Entries Matching: Public Safety

PK Urges FCC to Prevent Emergency Wireless Service Interruptions

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This week, Public Knowledge, along with the Center for Democracy and Technology, the Electronic Frontier Foundation, and several other public interest groups, urged the FCC to ensure that neither government agencies nor wireless providers shut down communications in an emergency.

The comments, also signed by the Benton Foundation, Free Press, the National Hispanic Media Coalition, Minority Media Telecommunications Council, and the Open Technology Institute of the New America Foundation, respond to the FCC's Notice of Inquiry, which asked about what procedures should be followed when government wanted to shut down communications during a crisis.

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Government-Ordered Wireless Shutdowns: Possibly Unconstitutional, Likely Illegal, Never a Great Idea

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As Kara noted last week, the FCC is asking you to comment on when it's appropriate for government agencies to cut off cellular services in the interests of public safety. For a variety of reasons, my initial answer to that is "rarely, if ever." Aside from definite knowledge of a cell phone-triggered bomb, or a freak occurrence where the 800-900MHz range somehow interfered with a pacemaker, it just doesn't seem like a particularly good idea. There's a host of reasons why, and a lot of them were argued in the wake of BART's October shutdown of cell service in anticipation of a protest. But this isn’t about BART; it’s about preventing future unnecessary shutdowns.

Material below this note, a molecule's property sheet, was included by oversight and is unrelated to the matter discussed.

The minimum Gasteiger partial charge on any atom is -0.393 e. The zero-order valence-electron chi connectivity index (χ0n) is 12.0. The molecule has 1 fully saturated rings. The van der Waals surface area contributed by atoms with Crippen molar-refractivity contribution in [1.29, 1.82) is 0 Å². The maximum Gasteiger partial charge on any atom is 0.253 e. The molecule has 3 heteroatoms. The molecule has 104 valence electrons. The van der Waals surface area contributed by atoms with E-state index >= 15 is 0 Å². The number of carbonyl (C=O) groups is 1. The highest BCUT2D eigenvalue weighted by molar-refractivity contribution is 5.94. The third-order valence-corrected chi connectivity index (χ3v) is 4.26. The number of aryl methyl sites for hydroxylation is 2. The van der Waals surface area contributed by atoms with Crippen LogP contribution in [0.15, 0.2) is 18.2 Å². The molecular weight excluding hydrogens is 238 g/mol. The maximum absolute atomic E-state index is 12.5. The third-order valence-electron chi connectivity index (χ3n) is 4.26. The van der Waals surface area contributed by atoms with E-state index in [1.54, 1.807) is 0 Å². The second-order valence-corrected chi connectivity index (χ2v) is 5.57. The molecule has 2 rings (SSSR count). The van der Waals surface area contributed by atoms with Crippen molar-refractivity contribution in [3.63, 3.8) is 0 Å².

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Public Knowledge Applauds FCC Notice On Public Safety Wireless Cutoff

The following is attributed to Harold Feld, legal director for Public Knowledge:

“The Federal Communications Commission yesterday asked for public comment to determine the proper policy when government authorities intentionally disrupt wireless service.  The notice came about as a result of the actions on August 11, 2011 when the San Francisco-area Bay Area Rapid Transit System (BART) cut off wireless service, claiming a threat to public safety.

“We are pleased that the Commission is looking into this very important issue.  On August 29, 2011, Public Knowledge, along with Broadband Institute of California, Center for Democracy and Technology, Center for Media Justice, Electronic Frontier Foundation, Media Access Project, Minority Media and Telecommunications Council, and National Hispanic Media Coalition, asked the Commission to rule whether the action by BART authorities was legal under the Communications Act.

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Public Knowledge Urges FCC to Prevent Future BART-like Shutdowns

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Today, Public Knowledge, joined by a wide variety of consumer, civil rights, and civil liberties groups, urged the FCC to immediately pass rules that would prevent local authorities from ordering a shutdown of wireless services the way that BART did earlier this month. As Harold’s earlier blog post points out, we don’t even need to get to the (extremely pressing and important) First Amendment issues to find that BART’s actions violated the law—the Communications Act, to be precise.

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